Desert state is the labour reforms trendsetter

Desert state is the labour reforms trendsetter

Rajasthan has apparently become the first state in the country to introduce amendments in the four important national labour laws -Factories Act, 1948, the Industrial Disputes Act, 1947, the Apprenticeship Act, 1961, and the Contract Labour (Regulation and Abolition) Act, 1970.

Aimed at encouraging industrial investment and job creation in the state, the new amendments have made it easier for companies and employers to hire, train and dismiss workers and stiffen the registration rules of new trade unions.The proposed amendments include various innovative measures like registration of labour union with a minimum of 30 per cent employees of a unit, time limit of three years for raising of dispute by the labour, refusal of permission for hiring and retrenchment up to 300 workers and much more. 

Through these amendments, Chief Minister Vasundhara Raje has tried to put an end to the inspector raj. Earlier, one needed the government’s permission to expand or shut down a unit with 100 or more workers. 

Now, the limit has been extended to 300 workers. “With a limit of 300, my resources and work force has increased manifolds. Now, I can hire or fire my work force in accordance with the production and my requirement,” said Tanmay Sharma, a handicraft manufacturer. It will definitely give more breathing space to employer, he added.

A new provision has been introduced under which a compensation of three months’ salary and six months’ bonus has been made mandatory to the employee at the time of his retrenchment. Besides, a time limit of three years for raising dispute by labour has been fixed through amendments in Industrial Dispute Act. It will not only reduce burden on labour courts but will also ensure the timely disposal of cases.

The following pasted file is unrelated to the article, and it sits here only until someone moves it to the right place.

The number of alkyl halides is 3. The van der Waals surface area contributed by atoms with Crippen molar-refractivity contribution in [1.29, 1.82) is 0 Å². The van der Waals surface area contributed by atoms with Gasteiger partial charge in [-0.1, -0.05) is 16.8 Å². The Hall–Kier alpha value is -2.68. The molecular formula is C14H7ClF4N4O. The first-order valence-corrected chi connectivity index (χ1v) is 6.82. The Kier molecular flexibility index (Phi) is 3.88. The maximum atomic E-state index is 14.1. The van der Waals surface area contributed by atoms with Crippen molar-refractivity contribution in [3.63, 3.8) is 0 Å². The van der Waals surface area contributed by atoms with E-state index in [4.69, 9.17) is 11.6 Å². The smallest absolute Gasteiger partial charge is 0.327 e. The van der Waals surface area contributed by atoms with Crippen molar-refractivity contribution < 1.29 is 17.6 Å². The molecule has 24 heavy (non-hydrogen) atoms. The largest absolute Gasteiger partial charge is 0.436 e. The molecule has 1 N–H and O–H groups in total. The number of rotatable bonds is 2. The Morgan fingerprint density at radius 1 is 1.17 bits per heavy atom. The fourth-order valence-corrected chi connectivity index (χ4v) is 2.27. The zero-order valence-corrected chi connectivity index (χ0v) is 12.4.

Small and medium enterprises and units have also got their due with amendments in Contract Labour Act and Factories Act. No permission is now required for hiring up to 50 contract labourers who will no more be treated as employee of principal employer. The Factories Act was earlier applicable to units having 10 or more employees and using electricity or those units which have 20 or more employees but do not use electricity. The number has been increased to 20 and 40 respectively. “It’s a great relief to small and medium scale industries in Rajasthan. The units will be able to hire more workers and size of industry will also grow, without facing any hurdles,” said Ruchir Tiwari, owner of a paper factory. 

After amendments in the Apprentices Act, if a company has less than 250 workers and is hiring apprentices, the government will absorb half the cost and if the company has employees above this ceiling, then the government will absorb a fourth of cost of apprentices. Rules regarding registration of labour unions have also been stiffed. The minimum per cent of employees needed to constitute a labour union has been increased from 10 to 30.